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Hashem S. Al Hashem

KUWAIT - Energy & Mining

Power Play

Former CEO, Kuwait Oil Company (KOC)


Hashem S. Al Hashem was the CEO of KOC from May 2013 to January 2016. He joined KOC in 1987 and has held a variety of posts for the company, including Superintendent, Head of Strategic Planning, Manager of Field Developments, and Deputy Managing Director. Hashem also serves as the Chairman and Managing Director of the Kuwaiti Oil Tankers Company (TOTC). He earned his BSc in Chemical Engineering from Kuwait University in 1987.

TBY talks to Hashem S. Al Hashem, Former CEO of Kuwait Oil Company (KOC), on major projects the company has undertaken, human resources in the country, and future strategies.

What are the major ongoing projects for KOC currently?

KOC is implementing a comprehensive capital investment program for the next five years that will allow us to increase our production capacity in line with our 2020 plan. There are several projects that are key to realizing this aim, one being the implementation of an intensive drilling program of an estimated 400-500 wells to be drilled per year for the next five years, including application of the latest drilling technologies to maximize recovery from our reservoirs. Our drilling rig fleet at KOC has been increased in order to cope with this increase and efficiencies of our drilling operations are being optimized to achieve even more of an increase in the future. We have also embarked on two major field development programs focused on water injection plans in West Kuwait in order to maintain the current 500 mbpd production capacity of the area and increase it beyond current levels to 550 mbpd. In addition to that, there are three major development programs ongoing in the South and East Kuwait area, including a major water injection facility and a new gathering center to assist in S&EK of that area, maintaining its 1.7 billion bpd production capacity target. In the North Kuwait area, we have started three major development programs, including three new gathering centers and another water injection facility to increase the conventional oil production capacity to 1 million bpd. We have begun the development of Phase I of the Heavy Oil program to reach production of 60 million barrels in Lower Fars reservoir, a program that includes the HO production facility and transit pipeline, as well as the associated export facilities. We are moving even closer towards our goal of bringing oil production to more than 350 mbpd and non-associated gas to 1 billion cubic feet per day by 2022 with the development of the second and third phases of the North Kuwait Jurassic reserves, a major step forward in our long term strategy. In the interim, KOC is developing three Jurassic production facilities to expedite the development of the Jurassic reserves during 2017.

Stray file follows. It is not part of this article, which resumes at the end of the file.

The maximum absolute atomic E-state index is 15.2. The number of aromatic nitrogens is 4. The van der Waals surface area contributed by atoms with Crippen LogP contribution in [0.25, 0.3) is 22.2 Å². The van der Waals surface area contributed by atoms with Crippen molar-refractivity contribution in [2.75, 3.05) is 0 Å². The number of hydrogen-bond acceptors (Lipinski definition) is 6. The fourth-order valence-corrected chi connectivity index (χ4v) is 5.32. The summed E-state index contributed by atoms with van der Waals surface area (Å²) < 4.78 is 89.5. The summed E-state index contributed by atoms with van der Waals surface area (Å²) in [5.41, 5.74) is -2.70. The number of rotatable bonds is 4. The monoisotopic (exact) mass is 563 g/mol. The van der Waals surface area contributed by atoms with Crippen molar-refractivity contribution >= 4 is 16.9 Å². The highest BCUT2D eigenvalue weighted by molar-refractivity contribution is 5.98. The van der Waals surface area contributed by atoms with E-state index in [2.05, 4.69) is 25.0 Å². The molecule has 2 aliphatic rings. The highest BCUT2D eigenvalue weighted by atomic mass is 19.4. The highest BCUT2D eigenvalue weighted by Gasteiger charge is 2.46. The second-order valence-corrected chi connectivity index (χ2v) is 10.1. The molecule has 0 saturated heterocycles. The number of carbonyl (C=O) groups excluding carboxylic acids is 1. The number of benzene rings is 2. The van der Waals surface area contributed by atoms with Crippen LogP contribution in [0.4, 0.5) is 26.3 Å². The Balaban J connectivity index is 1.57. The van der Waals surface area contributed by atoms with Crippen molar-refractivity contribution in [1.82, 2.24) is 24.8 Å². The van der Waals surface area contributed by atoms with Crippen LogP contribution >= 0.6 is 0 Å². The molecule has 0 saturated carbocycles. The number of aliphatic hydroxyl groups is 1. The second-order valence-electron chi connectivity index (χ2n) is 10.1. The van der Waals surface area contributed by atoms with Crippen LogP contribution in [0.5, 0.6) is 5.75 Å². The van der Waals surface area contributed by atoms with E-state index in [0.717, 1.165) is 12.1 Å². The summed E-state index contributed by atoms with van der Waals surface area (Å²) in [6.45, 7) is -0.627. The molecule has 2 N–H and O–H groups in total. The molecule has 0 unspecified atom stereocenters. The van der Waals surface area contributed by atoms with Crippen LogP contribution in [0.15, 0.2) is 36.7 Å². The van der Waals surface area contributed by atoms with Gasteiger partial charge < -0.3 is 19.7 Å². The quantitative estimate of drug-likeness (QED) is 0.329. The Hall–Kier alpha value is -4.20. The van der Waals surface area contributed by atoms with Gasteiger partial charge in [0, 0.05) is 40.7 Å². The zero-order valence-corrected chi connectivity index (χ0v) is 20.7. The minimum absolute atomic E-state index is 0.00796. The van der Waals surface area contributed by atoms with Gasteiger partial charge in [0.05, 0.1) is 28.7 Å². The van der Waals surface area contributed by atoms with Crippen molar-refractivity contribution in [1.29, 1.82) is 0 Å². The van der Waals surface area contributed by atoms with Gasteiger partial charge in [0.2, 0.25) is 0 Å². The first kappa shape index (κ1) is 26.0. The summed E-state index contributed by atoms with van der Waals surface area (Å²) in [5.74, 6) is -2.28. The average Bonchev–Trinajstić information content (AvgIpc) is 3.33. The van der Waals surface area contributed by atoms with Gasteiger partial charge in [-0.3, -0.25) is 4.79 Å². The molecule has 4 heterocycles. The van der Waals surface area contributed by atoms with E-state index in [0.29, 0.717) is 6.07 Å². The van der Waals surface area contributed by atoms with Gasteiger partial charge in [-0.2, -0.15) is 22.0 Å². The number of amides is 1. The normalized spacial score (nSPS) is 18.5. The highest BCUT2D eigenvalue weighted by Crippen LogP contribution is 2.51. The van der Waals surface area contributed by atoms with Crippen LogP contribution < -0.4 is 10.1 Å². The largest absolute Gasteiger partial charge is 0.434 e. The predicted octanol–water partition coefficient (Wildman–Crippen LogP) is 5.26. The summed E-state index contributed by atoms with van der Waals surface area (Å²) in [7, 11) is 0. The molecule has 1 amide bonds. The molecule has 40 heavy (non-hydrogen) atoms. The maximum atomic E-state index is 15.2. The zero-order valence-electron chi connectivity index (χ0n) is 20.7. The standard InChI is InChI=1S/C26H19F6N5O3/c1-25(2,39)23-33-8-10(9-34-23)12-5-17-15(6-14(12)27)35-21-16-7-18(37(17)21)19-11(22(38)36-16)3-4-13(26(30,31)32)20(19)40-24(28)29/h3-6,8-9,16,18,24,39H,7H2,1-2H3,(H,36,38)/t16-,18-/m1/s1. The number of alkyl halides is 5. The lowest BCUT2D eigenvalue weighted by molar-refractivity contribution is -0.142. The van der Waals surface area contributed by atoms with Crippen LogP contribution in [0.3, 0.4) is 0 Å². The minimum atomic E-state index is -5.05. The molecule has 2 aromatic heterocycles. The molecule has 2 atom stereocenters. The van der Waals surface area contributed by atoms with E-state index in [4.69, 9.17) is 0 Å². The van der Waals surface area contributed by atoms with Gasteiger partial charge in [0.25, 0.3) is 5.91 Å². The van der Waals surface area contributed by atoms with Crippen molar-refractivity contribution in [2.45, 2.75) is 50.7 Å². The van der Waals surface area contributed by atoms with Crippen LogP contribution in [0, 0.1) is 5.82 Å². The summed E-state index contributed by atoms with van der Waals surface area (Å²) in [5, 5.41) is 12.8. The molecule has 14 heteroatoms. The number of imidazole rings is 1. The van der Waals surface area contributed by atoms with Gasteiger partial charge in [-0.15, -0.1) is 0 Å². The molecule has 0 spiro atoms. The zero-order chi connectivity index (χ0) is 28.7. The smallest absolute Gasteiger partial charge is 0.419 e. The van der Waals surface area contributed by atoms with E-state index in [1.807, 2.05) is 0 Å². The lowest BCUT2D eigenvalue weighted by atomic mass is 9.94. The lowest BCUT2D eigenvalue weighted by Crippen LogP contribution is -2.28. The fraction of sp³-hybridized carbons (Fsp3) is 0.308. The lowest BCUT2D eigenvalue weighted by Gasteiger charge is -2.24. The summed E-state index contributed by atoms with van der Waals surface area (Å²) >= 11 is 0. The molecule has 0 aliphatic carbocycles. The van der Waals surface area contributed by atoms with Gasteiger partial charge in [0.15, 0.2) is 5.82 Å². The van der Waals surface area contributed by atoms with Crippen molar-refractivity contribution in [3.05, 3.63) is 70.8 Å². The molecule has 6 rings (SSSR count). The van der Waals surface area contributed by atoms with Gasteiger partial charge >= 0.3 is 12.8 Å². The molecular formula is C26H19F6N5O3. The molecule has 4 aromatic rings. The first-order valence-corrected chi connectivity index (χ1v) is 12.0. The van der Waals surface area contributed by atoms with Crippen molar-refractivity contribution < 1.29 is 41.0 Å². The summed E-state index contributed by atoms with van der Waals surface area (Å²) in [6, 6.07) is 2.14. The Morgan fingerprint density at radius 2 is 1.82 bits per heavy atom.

What role does international cooperation play in KOC’s strategy?

International cooperation is important for KOC to achieve its strategic goals. As we move to develop heavy oil and non-associated gas production, and as we enter offshore exploration and development and move towards the tertiary production techniques in our conventional crude oil reservoirs, the participation of IOCs through Enhanced Technical Service Agreements (ETSA) will add significant value that will support KOC in the long term. We already have an ETSA with an IOC to support the development of non-associated gas production in the Jurassic reservoirs located in North Kuwait, and we look forward to starting additional ETSAs with other international companies to support other projects within KOC in the near future.

What are the changing employment demands of the oil and gas business, and where do you see the greatest need for further human capital development in Kuwait’s oil industry?

Future challenges appear in the rising demand for the application of new technologies, additional drilling activities, and increasing well surveillance activities and operations. This demands more employment in the technical fields. The greatest need lies in the demand of experienced employees, such as the ones who have experience in EOR processes. Our need for experienced manpower is directly proportional to the growing capital investments and complexity of our operations, which is becoming more and more demanding in the coming few years.

How do you see supply and demand evolving in the oil industry globally in the near future, and what role will Kuwait’s oil play in the global energy mix?

We expect that global oil consumption will continue increasing through the coming years, reaching around 110 mbpd by 2040 from a current consumption of approximately 92 mbpd. The main consumption growth will take place in India, China, and the Middle East; regional OPEC countries will play a significant role in providing the required increment in production capacity to supply this oil demand increase. Our advantage of having one of the lowest oil production and development costs in the world, together with the continued implementation of our strategic plan, will keep placing Kuwait as one of the most important oil producers in the region and worldwide. We will continue building our production capacity as per our 2020 strategy to ensure that we continue maintaining our position as a reliable crude oil supplier to the international market in the short and long term.



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